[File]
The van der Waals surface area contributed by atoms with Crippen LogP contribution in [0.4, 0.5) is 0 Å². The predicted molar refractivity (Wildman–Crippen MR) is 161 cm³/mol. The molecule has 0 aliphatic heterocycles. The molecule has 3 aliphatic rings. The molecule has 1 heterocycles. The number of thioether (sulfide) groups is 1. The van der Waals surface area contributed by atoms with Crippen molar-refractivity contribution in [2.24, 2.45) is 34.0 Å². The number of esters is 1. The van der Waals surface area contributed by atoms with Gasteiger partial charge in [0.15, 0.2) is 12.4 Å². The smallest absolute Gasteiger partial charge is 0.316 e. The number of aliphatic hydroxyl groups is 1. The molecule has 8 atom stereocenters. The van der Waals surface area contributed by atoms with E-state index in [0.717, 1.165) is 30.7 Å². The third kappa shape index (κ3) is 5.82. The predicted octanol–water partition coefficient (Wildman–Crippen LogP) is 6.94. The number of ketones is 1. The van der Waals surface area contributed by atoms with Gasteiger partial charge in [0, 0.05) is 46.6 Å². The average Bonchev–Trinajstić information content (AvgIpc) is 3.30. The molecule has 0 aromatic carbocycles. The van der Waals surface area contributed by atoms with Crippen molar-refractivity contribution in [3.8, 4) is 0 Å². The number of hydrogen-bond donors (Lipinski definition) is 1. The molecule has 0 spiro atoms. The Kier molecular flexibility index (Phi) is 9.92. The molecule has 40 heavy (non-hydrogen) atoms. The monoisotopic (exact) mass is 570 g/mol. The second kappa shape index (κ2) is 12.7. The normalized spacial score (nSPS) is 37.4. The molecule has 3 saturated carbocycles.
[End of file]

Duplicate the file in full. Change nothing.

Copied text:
The van der Waals surface area contributed by atoms with Crippen LogP contribution in [0.4, 0.5) is 0 Å². The predicted molar refractivity (Wildman–Crippen MR) is 161 cm³/mol. The molecule has 0 aliphatic heterocycles. The molecule has 3 aliphatic rings. The molecule has 1 heterocycles. The number of thioether (sulfide) groups is 1. The van der Waals surface area contributed by atoms with Crippen molar-refractivity contribution in [2.24, 2.45) is 34.0 Å². The number of esters is 1. The van der Waals surface area contributed by atoms with Gasteiger partial charge in [0.15, 0.2) is 12.4 Å². The smallest absolute Gasteiger partial charge is 0.316 e. The number of aliphatic hydroxyl groups is 1. The molecule has 8 atom stereocenters. The van der Waals surface area contributed by atoms with E-state index in [0.717, 1.165) is 30.7 Å². The third kappa shape index (κ3) is 5.82. The predicted octanol–water partition coefficient (Wildman–Crippen LogP) is 6.94. The number of ketones is 1. The van der Waals surface area contributed by atoms with Gasteiger partial charge in [0, 0.05) is 46.6 Å². The average Bonchev–Trinajstić information content (AvgIpc) is 3.30. The molecule has 0 aromatic carbocycles. The van der Waals surface area contributed by atoms with Crippen molar-refractivity contribution in [3.8, 4) is 0 Å². The number of hydrogen-bond donors (Lipinski definition) is 1. The molecule has 0 spiro atoms. The Kier molecular flexibility index (Phi) is 9.92. The molecule has 40 heavy (non-hydrogen) atoms. The monoisotopic (exact) mass is 570 g/mol. The second kappa shape index (κ2) is 12.7. The normalized spacial score (nSPS) is 37.4. The molecule has 3 saturated carbocycles.